Chef Claudio Aprile Tells Us About His Latest Project: Copetin

Image: metropolitan.com

On the heels of his new restaurant opening, Vv’s Libby Roach sat down with (Master) Chef Claudio Aprile to get the scoop on his latest project, Copetin, which is set to open in the former Origin space on King East.

You’ve transformed Toronto’s dining scene, since the early Senses days to Colbourne Lane to Origin, especially and notably bringing molecular nods and tapas and pintxos to the forefront and eventually the mainstream of Toronto’s dining scene.

You’re now on season 4 of MasterChef Canada and opening a new restaurant. Can you speak on that journey from Senses to now Copetin?

I think of myself as still a kid- I’m always curious. I think in many ways I still approach my life and food specifically with that curiosity. I’ve told this story a few times that as a kid I would eat the entire apple, the core, the stem, the seeds. That’s stayed with me. I am still very interested in learning new things and taking on new challenges. I’ve been asked many times why I decided to close the original Origin on King. And the answer is really simple. I was bored. I was stuck doing the same thing. I don’t want to look back on my life and have regrets.

There became an intersection of my life as a Chef and a judge on MasterChef Canada. We tell these home cooks to push themselves beyond what they think they’re capable of, and those are really powerful words. And I try to live by that for my entire life. I’ll be really honest with you, I’m really scared. Copetin is a very ambitious project. I’m reunited with Henry Wu, someone I have a lot of respect for, I’ve known him for two decades. There’s a lot riding on this project, but I think I do my best work when I’m under a lot of pressure.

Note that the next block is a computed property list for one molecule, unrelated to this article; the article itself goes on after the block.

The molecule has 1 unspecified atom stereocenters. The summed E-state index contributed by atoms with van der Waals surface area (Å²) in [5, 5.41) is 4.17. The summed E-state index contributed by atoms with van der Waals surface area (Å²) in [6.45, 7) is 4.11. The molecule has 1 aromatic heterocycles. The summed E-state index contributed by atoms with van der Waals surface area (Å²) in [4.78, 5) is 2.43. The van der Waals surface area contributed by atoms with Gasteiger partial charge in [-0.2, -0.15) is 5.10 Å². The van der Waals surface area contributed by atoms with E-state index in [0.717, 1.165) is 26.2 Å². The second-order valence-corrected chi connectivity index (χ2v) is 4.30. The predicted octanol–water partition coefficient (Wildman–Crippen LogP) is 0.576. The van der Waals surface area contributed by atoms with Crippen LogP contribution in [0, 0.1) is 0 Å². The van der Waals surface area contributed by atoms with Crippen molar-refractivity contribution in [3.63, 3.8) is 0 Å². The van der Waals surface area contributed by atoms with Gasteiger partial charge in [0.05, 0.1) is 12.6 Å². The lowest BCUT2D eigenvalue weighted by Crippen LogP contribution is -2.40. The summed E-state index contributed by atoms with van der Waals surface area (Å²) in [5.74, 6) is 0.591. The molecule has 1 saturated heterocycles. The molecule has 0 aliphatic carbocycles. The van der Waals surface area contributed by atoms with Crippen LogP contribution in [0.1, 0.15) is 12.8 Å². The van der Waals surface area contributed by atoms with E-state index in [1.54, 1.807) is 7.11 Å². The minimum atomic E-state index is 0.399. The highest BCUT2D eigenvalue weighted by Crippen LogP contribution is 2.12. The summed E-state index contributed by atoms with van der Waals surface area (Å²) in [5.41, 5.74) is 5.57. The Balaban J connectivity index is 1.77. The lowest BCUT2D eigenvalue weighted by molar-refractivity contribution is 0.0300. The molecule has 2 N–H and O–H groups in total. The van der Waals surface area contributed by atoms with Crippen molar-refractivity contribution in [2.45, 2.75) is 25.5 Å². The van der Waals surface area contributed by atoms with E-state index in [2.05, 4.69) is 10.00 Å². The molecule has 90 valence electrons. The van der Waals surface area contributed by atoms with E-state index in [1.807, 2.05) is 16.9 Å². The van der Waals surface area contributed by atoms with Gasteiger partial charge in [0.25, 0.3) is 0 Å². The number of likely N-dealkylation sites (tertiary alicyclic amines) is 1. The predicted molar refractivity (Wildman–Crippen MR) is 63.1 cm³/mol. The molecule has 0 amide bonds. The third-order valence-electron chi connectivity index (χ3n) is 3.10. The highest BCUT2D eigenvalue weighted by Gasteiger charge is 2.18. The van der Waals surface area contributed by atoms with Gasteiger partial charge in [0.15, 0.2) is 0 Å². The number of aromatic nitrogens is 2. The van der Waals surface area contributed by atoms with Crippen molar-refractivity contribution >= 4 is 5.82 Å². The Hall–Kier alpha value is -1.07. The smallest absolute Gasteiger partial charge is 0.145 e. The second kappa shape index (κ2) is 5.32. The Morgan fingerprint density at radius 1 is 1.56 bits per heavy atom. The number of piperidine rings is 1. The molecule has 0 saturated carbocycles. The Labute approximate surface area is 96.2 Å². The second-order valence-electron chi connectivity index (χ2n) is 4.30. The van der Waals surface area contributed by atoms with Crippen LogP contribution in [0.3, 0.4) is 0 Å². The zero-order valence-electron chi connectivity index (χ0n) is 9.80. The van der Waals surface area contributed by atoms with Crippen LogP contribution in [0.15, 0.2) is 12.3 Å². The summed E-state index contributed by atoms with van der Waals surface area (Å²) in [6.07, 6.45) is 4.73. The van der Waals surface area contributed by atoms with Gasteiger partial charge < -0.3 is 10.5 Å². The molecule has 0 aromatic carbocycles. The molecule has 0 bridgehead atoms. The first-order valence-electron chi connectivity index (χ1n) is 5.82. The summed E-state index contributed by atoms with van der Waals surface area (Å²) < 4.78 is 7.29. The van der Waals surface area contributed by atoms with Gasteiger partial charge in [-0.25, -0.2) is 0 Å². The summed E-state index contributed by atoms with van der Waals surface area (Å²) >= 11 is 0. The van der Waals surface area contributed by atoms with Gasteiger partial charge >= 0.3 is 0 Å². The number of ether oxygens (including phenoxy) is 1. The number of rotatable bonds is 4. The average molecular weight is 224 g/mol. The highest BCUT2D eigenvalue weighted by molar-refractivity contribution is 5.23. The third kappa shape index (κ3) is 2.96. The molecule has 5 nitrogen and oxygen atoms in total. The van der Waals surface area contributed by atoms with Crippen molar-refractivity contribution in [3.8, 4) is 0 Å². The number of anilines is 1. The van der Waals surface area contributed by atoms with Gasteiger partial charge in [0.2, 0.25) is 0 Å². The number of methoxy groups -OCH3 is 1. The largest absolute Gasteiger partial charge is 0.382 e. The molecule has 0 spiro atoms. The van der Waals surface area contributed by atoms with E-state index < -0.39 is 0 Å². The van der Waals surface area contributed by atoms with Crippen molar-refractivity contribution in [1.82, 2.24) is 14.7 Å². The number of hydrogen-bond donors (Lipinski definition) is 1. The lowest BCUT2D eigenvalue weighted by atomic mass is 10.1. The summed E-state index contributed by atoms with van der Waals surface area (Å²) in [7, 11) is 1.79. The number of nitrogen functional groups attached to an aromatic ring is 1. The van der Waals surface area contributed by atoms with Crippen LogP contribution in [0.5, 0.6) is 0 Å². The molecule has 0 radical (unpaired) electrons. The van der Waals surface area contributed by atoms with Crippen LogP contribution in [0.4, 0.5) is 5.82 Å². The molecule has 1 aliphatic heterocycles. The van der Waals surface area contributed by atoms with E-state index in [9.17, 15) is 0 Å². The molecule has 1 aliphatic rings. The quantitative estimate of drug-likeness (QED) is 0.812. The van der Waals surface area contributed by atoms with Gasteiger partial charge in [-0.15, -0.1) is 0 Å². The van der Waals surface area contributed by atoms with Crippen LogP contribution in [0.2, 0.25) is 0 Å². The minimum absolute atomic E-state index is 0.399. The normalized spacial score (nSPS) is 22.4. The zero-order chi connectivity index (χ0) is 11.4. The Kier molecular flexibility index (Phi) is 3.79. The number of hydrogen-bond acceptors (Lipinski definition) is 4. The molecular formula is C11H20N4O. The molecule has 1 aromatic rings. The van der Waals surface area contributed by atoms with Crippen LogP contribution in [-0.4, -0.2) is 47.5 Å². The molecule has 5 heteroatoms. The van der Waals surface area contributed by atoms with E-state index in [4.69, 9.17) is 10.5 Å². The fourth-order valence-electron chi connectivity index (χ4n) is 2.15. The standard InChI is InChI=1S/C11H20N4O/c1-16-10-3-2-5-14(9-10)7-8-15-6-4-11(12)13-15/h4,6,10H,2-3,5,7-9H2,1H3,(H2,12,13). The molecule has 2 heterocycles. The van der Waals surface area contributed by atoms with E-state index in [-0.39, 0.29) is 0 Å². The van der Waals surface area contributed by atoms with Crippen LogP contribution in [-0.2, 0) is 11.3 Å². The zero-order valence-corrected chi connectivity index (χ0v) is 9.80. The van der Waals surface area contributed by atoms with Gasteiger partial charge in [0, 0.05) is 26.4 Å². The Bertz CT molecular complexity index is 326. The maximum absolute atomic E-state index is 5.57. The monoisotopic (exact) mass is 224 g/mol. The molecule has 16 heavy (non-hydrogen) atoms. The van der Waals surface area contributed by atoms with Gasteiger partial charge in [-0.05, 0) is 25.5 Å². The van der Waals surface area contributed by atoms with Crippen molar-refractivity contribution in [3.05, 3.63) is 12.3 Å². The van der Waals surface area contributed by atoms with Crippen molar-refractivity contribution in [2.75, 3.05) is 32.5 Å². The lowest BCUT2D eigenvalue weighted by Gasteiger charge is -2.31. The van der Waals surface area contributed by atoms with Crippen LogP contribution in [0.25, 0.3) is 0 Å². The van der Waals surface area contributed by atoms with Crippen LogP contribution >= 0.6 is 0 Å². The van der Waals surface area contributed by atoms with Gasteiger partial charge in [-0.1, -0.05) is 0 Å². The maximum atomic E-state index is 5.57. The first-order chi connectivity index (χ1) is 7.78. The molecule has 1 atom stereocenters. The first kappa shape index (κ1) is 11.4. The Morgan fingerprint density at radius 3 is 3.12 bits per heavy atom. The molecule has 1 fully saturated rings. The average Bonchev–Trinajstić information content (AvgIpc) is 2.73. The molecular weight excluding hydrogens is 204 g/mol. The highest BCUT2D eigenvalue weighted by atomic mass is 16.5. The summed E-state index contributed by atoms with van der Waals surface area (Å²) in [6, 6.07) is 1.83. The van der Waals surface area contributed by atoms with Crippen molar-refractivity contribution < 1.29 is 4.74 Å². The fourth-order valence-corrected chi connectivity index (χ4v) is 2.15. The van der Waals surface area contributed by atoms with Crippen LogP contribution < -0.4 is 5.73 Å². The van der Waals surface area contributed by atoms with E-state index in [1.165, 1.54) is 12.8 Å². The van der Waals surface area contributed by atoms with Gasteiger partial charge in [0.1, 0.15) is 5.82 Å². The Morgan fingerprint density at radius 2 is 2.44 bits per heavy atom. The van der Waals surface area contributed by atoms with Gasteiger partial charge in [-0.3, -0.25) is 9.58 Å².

Another MasterChef Canada metaphor there!

Yes, it’s true! I often say MasterChef Canada isn’t a cooking show- it’s a show about life. It’s a metaphor on how to live.  To get motivation from people who tell you you’re not good enough, and that’s what sometimes what happens on the show, but also in real life, I think those are actually motivational words. I’m at an interesting place in my life,  I’m excited I’m scared and I’m anxious about it, I want to do a good job. I can’t wait to get the kitchen open and start to work with my team.

And do you have a date firmed up for the opening?

We have a window that we think we will be open by, the middle of June. The crew is working around the clock to get it done. I think people will recognize the framework of the space, it’s a 140-year-old building, it survived the great fire of 1902, Andy Warhol used to have parties in the loft up there. So much history! I think it’s going to be the new area, King Street East is going to pop- it’s one of the coolest areas and in the next 5 years it’s going to be totally gentrified.

East side has been having a bit of a moment, gaining momentum as the new ‘it’ part of town, but you opened Colbourne Lane decades ago, seemingly you had a crystal ball!

It all started 41 years ago when I was seven years old. My parents divorced. My mother went out and found me a big brother, from the Big Brothers association. My big brother was Keith, and his neighbour was Biagio, who is the unsung godfather of Toronto restaurants. When I was old enough, I applied to apprentice and went to work at Biagio’s on King by Jarvis and walked by what would be my restaurant (Origin) every single day. I’ve spent a lot of time in that part of the city- there’s something about the King East area that you are surrounded by towers but all this green space too. I can just see my rents going up now as I say this!